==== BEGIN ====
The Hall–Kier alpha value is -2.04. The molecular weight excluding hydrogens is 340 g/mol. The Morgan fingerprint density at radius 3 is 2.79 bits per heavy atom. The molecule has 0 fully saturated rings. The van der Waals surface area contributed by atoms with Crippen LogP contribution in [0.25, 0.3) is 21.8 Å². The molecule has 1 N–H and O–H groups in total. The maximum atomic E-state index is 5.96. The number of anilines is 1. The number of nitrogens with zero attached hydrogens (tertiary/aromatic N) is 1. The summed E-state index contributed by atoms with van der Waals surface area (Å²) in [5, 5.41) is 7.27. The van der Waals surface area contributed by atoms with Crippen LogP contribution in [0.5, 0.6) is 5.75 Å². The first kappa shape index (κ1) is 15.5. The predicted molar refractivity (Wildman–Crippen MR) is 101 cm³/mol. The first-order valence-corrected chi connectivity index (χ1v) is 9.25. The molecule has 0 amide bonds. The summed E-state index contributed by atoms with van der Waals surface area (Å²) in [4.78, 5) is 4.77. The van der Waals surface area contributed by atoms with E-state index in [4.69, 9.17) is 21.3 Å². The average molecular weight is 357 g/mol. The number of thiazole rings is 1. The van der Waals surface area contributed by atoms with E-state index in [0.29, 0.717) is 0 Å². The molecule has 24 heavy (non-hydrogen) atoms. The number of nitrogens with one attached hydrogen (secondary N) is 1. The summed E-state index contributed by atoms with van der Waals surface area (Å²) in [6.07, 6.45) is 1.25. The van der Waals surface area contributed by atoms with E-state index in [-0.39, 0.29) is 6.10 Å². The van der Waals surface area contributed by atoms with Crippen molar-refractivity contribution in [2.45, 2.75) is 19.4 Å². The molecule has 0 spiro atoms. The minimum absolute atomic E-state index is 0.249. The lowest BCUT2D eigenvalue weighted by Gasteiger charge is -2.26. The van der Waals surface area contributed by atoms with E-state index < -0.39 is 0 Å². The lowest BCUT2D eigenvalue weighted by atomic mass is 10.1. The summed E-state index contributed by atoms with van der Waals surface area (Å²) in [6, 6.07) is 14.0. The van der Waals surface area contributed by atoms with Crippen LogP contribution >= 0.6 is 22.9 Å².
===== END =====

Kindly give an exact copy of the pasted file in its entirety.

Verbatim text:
The Hall–Kier alpha value is -2.04. The molecular weight excluding hydrogens is 340 g/mol. The Morgan fingerprint density at radius 3 is 2.79 bits per heavy atom. The molecule has 0 fully saturated rings. The van der Waals surface area contributed by atoms with Crippen LogP contribution in [0.25, 0.3) is 21.8 Å². The molecule has 1 N–H and O–H groups in total. The maximum atomic E-state index is 5.96. The number of anilines is 1. The number of nitrogens with zero attached hydrogens (tertiary/aromatic N) is 1. The summed E-state index contributed by atoms with van der Waals surface area (Å²) in [5, 5.41) is 7.27. The van der Waals surface area contributed by atoms with Crippen LogP contribution in [0.5, 0.6) is 5.75 Å². The first kappa shape index (κ1) is 15.5. The predicted molar refractivity (Wildman–Crippen MR) is 101 cm³/mol. The first-order valence-corrected chi connectivity index (χ1v) is 9.25. The molecule has 0 amide bonds. The summed E-state index contributed by atoms with van der Waals surface area (Å²) in [4.78, 5) is 4.77. The van der Waals surface area contributed by atoms with E-state index in [4.69, 9.17) is 21.3 Å². The average molecular weight is 357 g/mol. The number of thiazole rings is 1. The van der Waals surface area contributed by atoms with E-state index in [0.29, 0.717) is 0 Å². The molecule has 24 heavy (non-hydrogen) atoms. The number of nitrogens with one attached hydrogen (secondary N) is 1. The summed E-state index contributed by atoms with van der Waals surface area (Å²) in [6.07, 6.45) is 1.25. The van der Waals surface area contributed by atoms with E-state index in [-0.39, 0.29) is 6.10 Å². The van der Waals surface area contributed by atoms with Crippen molar-refractivity contribution in [2.45, 2.75) is 19.4 Å². The molecule has 0 spiro atoms. The minimum absolute atomic E-state index is 0.249. The lowest BCUT2D eigenvalue weighted by Gasteiger charge is -2.26. The van der Waals surface area contributed by atoms with E-state index < -0.39 is 0 Å². The lowest BCUT2D eigenvalue weighted by atomic mass is 10.1. The summed E-state index contributed by atoms with van der Waals surface area (Å²) in [6, 6.07) is 14.0. The van der Waals surface area contributed by atoms with Crippen LogP contribution >= 0.6 is 22.9 Å².